Flexible working time used to counter labour shortages
The Danish labour market is currently experiencing a record low rate of unemployment combined with a shortage of labour, with the result that many companies have started to introduce flexible working hours, an option which has been provided for in several collective agreements. There is widespread take-up of a pilot scheme to conclude agreements at local level, within the framework of the collective agreement for the manufacturing sector, as companies try to manage their staffing requirements.
Unemployment levels in the Danish labour market are currently at a record low, at 4.5% (or 3.9% according to the EU definition) as of June 2006. Combined with the urgent need for labour, there are signs of bottlenecks emerging in many sectors of the economy. Companies are trying to meet this shortage of qualified labour by resorting to unconventional solutions such as hiring out workers among different companies, using temporary workers and entering into agreements with employees on flexible working time arrangements. The latter option allows weekly working hours to be extended, and this additional time is not necessarily considered as overtime work as specified in collective agreements. A pilot scheme in the manufacturing sector presents companies with an opportunity to introduce a wide range of flexible working time arrangements at local level (DK0402104F).
Change in agreement approval process
The collective agreement for 2000–2004 in the manufacturing sector introduced a pilot scheme that made it possible to conclude agreements on flexible working hours at local level that deviated from the provisions laid down in the sectoral agreement. However, any such agreements had to receive the prior approval of the parties to the collective agreement, namely the Central Organisation of Industrial Employees (CO-industri) and the Confederation of Danish Industries (Dansk Industri, DI), which had the right to reject agreements. As an experiment, this right was abolished in conjunction with the conclusion of the new agreement in the manufacturing sector for the period 2004–2007. Currently, therefore, the signatory parties, CO-industri and DI, only have to be informed about any new schemes concerning working time, but it was agreed that this issue will be renegotiated in connection with the renewal of the collective agreement in 2007. In relation to the conclusion of such working time arrangements, the two sides at local level have come to an arrangement that if one of the parties rejects the plan, the agreement will not go ahead.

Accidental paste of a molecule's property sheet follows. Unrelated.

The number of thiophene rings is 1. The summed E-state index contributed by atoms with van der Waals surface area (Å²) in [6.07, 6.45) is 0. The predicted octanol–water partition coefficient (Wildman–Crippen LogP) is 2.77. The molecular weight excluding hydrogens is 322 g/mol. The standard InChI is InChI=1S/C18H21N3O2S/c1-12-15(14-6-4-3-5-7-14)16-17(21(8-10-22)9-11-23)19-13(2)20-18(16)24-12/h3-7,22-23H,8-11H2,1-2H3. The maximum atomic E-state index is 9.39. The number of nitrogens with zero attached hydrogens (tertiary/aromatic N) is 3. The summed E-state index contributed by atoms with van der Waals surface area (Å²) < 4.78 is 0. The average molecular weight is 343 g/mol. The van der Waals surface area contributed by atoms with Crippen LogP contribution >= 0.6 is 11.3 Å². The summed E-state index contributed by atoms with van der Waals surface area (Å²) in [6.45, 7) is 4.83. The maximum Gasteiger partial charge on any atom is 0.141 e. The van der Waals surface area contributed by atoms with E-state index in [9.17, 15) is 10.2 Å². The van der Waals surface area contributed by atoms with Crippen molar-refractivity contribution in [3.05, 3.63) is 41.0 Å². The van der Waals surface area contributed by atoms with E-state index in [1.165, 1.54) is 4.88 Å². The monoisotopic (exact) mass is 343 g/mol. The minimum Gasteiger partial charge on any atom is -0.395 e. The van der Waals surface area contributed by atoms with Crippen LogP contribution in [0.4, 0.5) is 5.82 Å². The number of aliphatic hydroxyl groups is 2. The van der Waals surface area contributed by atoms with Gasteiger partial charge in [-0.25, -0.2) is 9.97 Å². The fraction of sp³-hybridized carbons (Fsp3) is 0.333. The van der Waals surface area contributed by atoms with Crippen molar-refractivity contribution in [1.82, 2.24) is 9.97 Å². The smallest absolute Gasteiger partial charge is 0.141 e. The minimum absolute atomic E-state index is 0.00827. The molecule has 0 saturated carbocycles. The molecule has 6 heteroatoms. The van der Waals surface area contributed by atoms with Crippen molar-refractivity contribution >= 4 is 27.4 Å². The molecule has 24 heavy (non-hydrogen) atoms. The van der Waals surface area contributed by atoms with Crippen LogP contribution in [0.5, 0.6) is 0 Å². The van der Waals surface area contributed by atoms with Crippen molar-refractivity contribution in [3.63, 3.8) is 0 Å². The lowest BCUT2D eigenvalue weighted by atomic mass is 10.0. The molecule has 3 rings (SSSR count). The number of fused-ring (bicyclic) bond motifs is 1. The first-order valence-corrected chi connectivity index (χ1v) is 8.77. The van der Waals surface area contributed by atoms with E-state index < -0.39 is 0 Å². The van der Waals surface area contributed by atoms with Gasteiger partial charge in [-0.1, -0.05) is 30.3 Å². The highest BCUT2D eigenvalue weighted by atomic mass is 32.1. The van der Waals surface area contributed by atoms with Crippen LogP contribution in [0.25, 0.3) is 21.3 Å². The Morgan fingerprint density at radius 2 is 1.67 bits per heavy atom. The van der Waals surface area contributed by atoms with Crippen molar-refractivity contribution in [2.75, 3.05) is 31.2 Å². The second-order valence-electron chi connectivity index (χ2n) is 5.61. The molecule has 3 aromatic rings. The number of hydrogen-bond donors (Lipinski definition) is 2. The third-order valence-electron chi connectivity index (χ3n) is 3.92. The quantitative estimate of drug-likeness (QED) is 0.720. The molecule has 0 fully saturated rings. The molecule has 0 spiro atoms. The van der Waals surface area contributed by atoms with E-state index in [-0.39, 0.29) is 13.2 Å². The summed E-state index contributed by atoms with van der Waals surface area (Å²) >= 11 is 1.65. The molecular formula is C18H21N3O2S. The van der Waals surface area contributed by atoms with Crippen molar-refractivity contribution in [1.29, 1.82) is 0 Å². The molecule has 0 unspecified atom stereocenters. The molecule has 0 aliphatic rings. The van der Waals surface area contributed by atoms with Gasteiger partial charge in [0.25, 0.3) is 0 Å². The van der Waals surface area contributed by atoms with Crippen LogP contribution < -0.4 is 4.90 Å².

Increasing number of agreements
Initially, the possibility to conclude alternative agreements at local level on working hours was not widely used, but during the last year usage has increased to the extent that there are now 59 agreements at local level in relation to varying working hours. Moreover, President of the industrial group within the United Federation of Danish Workers (Fagligt Fælles Forbund, 3F), Børge Frederiksen, believes that this represents only the official number of such agreements. He believes that there are probably many more agreements in existence, but that the central social partners have simply not been informed of them.
Longer working week proposed
The Danish Centre for Political Studies (Center for Politiske Studier, CEPOS), a liberal think-tank, has proposed that the normal 37-hour working week should be increased to solve the problems of labour supply. However, Mr Frederiksen rejects this proposal.
Also acting as Vice-president of Co-industri, Mr Frederiksen states: ‘We know that overtime work today occurs to a great extent and the collective agreement already provides a lot of scope for flexibility. It is, for instance, possible to conclude agreements on varying weekly working hours as long as the average weekly time worked over a 12-month period amounts to 37 hours. On top of that, we have a number of pilot schemes and experiments that go further than the agreement so, quite honestly, I find it difficult to see what all this moaning is about.’
Working time initiatives
Various enterprises have chosen to introduce different initiatives relating to working time. Some companies have decided to adapt working hours for employees with children. In one enterprise, an agreement has been concluded concerning long work shifts for travelling fitters, extending to 12 hours per day over a period of seven days. At Morsø Jernstøberi, a Danish iron foundry, the management and employees concluded an agreement in August to extend weekly working time to 48 hours over a longer period of time, and at the Tican meat processing factory an agreement has been reached on a weekly working time of 42.5 hours.
Companies can choose to remunerate these extended working times in the form of overtime pay or as reduced working hours at another time so that the overall time worked will average out at 37 hours per week over a certain reference period, for instance 12 months. This matter is also subject to agreement at local level.
Trade union demands
Several local 3F branch offices have submitted demands for the abolition of these voluntary pilot schemes in connection with the negotiations concerning the renewal of the manufacturing sector collective agreement in the spring of next year. Representatives from these offices consider that the schemes could soon become the rule rather than the exception in relation to the sectoral agreement. Alternatively, if the agreements are not abolished, the local offices call for the reintroduction of the contracting parties’ right to reject agreements.
Mr Frederiksen does not wish to comment on the demands submitted by the 3F branch offices until they have been discussed by the committee of representatives of 3F and by CO-industri. The trade unions will deliver their final demands during the autumn of 2006.
Carsten Jørgensen, FAOS